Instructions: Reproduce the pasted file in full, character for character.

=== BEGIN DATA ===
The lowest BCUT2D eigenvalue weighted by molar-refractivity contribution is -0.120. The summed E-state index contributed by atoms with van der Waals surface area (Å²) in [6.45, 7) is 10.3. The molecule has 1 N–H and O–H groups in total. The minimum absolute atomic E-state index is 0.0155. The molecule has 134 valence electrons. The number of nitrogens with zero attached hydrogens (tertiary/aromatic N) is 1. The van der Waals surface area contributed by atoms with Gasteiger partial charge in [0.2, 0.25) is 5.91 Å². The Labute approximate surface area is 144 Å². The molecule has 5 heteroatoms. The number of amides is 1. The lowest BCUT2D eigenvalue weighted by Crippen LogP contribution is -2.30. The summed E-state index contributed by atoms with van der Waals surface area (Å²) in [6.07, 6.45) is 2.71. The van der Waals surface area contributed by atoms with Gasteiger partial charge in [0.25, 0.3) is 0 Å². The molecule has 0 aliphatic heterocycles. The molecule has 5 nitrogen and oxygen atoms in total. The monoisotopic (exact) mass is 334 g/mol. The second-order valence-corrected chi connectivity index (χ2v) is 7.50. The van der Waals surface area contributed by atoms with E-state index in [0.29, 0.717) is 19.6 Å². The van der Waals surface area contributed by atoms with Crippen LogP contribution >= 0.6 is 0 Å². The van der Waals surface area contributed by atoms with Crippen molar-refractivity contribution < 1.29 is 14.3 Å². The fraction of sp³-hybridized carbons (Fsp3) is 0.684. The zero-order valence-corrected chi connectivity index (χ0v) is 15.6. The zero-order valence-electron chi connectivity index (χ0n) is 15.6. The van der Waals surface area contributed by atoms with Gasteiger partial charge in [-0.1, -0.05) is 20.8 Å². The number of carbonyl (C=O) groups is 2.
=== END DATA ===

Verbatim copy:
The lowest BCUT2D eigenvalue weighted by molar-refractivity contribution is -0.120. The summed E-state index contributed by atoms with van der Waals surface area (Å²) in [6.45, 7) is 10.3. The molecule has 1 N–H and O–H groups in total. The minimum absolute atomic E-state index is 0.0155. The molecule has 134 valence electrons. The number of nitrogens with zero attached hydrogens (tertiary/aromatic N) is 1. The van der Waals surface area contributed by atoms with Gasteiger partial charge in [0.2, 0.25) is 5.91 Å². The Labute approximate surface area is 144 Å². The molecule has 5 heteroatoms. The number of amides is 1. The lowest BCUT2D eigenvalue weighted by Crippen LogP contribution is -2.30. The summed E-state index contributed by atoms with van der Waals surface area (Å²) in [6.07, 6.45) is 2.71. The van der Waals surface area contributed by atoms with Gasteiger partial charge in [0.25, 0.3) is 0 Å². The molecule has 0 aliphatic heterocycles. The molecule has 5 nitrogen and oxygen atoms in total. The monoisotopic (exact) mass is 334 g/mol. The second-order valence-corrected chi connectivity index (χ2v) is 7.50. The van der Waals surface area contributed by atoms with E-state index in [0.29, 0.717) is 19.6 Å². The van der Waals surface area contributed by atoms with Crippen LogP contribution >= 0.6 is 0 Å². The van der Waals surface area contributed by atoms with Crippen molar-refractivity contribution < 1.29 is 14.3 Å². The fraction of sp³-hybridized carbons (Fsp3) is 0.684. The zero-order valence-corrected chi connectivity index (χ0v) is 15.6. The zero-order valence-electron chi connectivity index (χ0n) is 15.6. The van der Waals surface area contributed by atoms with Gasteiger partial charge in [-0.1, -0.05) is 20.8 Å². The number of carbonyl (C=O) groups is 2.